i blame the gorilla July 30, 2015Posted by nicholas gill in advertising, thought leadership.
Tags: 80s music, advertising, drum, thought leadership
add a comment
The Independent ran an article highlighting the number of ads that featured music from the 80s. The Drum asked me to write a response to it. I blamed the gorilla.
You can say it’s all about fashion and trends and everything comes around again. And again. But I blame the gorilla.
It’s his fault. Sitting behind the drum kit waiting patiently until erupting with madness and glee and yes, ‘joy’, to thrash them to death alongside Phil Collins’ In The Air Tonight’.
It’s his fault. He answered the one line brief,’show me how I feel when I eat Cadbury’s chocolate’ by resorting to an iconic 80s music track and going batshit mental on the drums.
The 80s: big hair, big shoulder pads, big news, big everything. Especially big ‘choons’. And now the people who grew up in the 80s with their knowing ‘Frankie Says’ t-shirts and Phil Oakey side-flange partings implanted deep in their hearts have grown up.
They are now in the bullseye of the mainstream brands. Still watching vast swathes of telly and still swayed by big telly ads and wondering WTF emojis are. Still knowing someone could have picked them out and shook them up when they were working in a cocktail bar and turned them into someone new.
If you’re a 40-something to 50-something, you will have witnessed a fair bit of familiarity in advertising of late. A bit of Europe here, a surprise airing of Fleetwood Mac there. All dropped into drive familiarity and layer the emotional element to the advertising to get you to notice, to consider. To strike at the heart of your wallet via your retro fluorescent ear canal.
With this in mind, it’s no surprise that 80s music was the most popular choice among all brand advertising in 2014. Queen adding little riffs of fun to Tesco Christmas spots. Fleetwood Mac helping a Shetland Pony moonwalk for Three. What surprised everyone was Bonnie Tyler topping the charts. But it was epic. So it makes your brand epic. And you’re epic if you buy our brand. Epic.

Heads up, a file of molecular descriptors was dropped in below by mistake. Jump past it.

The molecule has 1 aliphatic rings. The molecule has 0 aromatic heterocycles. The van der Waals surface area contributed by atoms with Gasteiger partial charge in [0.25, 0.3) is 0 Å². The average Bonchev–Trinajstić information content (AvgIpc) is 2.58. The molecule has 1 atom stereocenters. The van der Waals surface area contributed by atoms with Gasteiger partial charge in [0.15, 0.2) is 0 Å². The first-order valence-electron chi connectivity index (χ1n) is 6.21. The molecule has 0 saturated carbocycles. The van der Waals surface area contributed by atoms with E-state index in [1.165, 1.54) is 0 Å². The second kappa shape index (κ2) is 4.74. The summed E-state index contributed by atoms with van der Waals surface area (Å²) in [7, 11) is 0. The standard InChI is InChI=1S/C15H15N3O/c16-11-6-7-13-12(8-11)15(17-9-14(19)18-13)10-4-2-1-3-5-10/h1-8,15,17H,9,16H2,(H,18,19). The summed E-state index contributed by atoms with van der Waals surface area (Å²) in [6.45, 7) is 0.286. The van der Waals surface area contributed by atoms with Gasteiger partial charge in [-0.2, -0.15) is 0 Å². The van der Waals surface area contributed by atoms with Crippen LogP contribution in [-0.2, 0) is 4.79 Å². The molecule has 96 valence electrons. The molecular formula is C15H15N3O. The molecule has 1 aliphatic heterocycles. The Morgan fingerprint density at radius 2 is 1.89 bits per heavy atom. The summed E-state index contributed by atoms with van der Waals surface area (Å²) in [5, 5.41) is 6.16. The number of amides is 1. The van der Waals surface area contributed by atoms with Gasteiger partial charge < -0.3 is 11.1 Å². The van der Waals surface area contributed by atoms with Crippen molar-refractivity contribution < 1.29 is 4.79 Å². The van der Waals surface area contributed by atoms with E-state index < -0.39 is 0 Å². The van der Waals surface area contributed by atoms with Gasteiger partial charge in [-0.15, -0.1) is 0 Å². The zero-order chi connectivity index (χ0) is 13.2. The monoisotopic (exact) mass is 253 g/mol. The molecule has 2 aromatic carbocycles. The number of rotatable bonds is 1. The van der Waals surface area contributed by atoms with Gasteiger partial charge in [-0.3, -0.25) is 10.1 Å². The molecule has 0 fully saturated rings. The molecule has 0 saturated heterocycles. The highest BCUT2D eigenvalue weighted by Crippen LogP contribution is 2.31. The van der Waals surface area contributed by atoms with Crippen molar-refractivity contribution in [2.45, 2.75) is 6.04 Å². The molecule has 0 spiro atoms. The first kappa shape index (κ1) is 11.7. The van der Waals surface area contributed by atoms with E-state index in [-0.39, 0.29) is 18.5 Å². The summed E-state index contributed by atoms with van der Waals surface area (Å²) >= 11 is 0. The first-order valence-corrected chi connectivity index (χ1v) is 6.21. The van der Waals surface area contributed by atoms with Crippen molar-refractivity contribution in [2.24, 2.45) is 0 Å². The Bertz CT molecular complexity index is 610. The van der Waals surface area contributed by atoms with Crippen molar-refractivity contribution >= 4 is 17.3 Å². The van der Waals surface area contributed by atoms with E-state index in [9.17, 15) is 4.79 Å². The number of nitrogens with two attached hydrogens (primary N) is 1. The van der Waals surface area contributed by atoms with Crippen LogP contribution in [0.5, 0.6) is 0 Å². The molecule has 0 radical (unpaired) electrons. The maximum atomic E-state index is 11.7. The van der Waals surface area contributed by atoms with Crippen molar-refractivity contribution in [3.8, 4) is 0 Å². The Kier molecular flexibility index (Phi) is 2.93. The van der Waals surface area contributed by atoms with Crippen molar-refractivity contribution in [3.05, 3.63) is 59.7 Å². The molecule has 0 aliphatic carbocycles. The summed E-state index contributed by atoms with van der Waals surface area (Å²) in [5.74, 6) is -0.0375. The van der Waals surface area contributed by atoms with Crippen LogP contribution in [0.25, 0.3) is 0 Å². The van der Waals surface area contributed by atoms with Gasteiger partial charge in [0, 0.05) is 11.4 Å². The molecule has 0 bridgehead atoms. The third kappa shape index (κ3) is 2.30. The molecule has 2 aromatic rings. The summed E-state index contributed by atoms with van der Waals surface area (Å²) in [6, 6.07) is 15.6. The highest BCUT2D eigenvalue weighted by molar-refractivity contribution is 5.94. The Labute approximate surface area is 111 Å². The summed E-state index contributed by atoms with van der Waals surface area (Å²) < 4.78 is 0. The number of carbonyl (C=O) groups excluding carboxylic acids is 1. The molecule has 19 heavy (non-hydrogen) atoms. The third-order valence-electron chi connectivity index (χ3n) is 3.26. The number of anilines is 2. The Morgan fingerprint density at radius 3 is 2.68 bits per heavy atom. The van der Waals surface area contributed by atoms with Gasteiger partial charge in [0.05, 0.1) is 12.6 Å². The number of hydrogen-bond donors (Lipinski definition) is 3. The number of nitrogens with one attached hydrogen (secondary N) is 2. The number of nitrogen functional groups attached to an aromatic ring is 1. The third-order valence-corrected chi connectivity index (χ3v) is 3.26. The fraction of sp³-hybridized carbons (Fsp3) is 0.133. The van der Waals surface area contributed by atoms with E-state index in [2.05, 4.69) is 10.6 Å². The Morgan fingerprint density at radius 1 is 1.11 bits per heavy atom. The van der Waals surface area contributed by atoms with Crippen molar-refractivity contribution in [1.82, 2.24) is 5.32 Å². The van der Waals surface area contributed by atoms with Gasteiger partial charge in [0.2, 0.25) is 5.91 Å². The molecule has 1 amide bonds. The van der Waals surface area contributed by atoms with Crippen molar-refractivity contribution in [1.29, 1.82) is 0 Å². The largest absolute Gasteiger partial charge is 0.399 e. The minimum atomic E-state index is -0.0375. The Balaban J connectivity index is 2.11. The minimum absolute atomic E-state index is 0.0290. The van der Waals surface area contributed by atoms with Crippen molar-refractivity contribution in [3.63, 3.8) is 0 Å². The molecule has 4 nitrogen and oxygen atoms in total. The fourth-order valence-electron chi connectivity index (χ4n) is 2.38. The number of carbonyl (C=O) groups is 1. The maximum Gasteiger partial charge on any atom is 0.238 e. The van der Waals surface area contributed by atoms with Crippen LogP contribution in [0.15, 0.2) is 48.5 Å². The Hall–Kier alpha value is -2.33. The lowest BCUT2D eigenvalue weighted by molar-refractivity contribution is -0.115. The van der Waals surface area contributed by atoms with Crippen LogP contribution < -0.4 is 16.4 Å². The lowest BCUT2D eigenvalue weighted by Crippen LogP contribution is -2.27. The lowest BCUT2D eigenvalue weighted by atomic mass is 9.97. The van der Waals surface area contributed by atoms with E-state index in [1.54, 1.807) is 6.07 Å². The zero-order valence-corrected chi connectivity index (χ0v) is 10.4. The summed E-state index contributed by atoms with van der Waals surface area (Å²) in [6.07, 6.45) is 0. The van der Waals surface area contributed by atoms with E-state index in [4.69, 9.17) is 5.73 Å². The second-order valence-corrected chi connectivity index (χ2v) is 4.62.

Some are wonderful and actually make sense. Others just use the track like audio attention grabbing ‘Like a Virgin’ era Madonnas because Queen selling sofas to the tune of ‘Someobody to Love’ is just really selling out isn’t it? They were a band that famously refused Stallone rights to use ‘Another One Bites The Dust’ in Rocky III forcing them to find their own anthem in Survivor’s ‘Eye of the Tiger’. And they’re now happy for their back catalogue to be used to flog sofas. Bloody gorilla’s fault.
And then we have the re-imagining. The John Lewis ‘make ‘em cry to make ‘em buy’ approach. A soft, tinkly-tinkly re-imagined, slowed down version of a well-known classic that acts as an ear worm and makes its way silently into your heart. Alongside penguins, bears and gorillas.
Music is a hugely important part of advertising and any film based content. Music can make or break an ad. The rhythm, cadence and the power tell their own story but magic can happen when the story, the music and the lyrics work hand in hand. An edit suite is often a painful torture chamber in the creative process and equally a pleasuredome when things go right.
But is the rise of 80s music in ads also because modern music is incomprehensible to anyone over the age of 30? Where new music is dictated by the Radio 1 playlist which deems La Roux and Lily Allen over the hill and therefore primetime picking for middle-aged, middle-class department store advertising tales?
The brands mentioned above largely appeal to that demographic so going for familiarity over a new artist is a much safer bet. And in a corporate environment where the average chief marketing tenure is under two years, safety and immediate impact is the order of the day.
Unless you’re going to go big and buy yourself instant stardust with Ed Sheeran or Taylor Swift (how many times have you seen ‘Shake It Off’ in a creative WIP this last year?), then it’s time to break out the shuttlecocks in your shorts, re-live who shot J.R. and dust off your 12” of ABC. Because then success will be so easy for you but don’t forget it’s the gorilla who put you where you are now and he can put you back down too.
Nicholas Gill is planning director at Doner UK
This article also featured in the Global Doner D\Construct thought leadership series.
is outdoor advertising ‘visual pollution’? July 17, 2015Posted by nicholas gill in advertising, BBC, OOH, outdoor, thought leadership.
Tags: thought leadership bbc OOH outdoor visual pollution advertising doner nicholas gill
add a comment
I got to represent the advertising industry (I know, really) in a small BBC World Service radio show called Business Daily that went out to a small audience of 1.3m people globally on 2nd June. After a quick line at the start, I come in at c. 12 mins. Here’s the synopsis:
Do ubiquitous advertising like billboards, posters and banner ads lead to mental overload? American author Matthew Crawford discusses whether the constant distraction of ever-present commercials leads to ‘mental fragmentation’.
Daniel Gallas reports from Sao Paulo in Brazil on the city’s decision to ban ‘visual pollution’, including all outdoor advertising, a decade ago.
And, Ed Butler hears from Nick Gill, planning director at advertising agency Doner, and why he thinks outdoor advertising is part of the lore of a big city.
You can also Listen to the MP3 here.
the rise of the data scientist July 16, 2015Posted by nicholas gill in b2b, big data, data, data scientist.
add a comment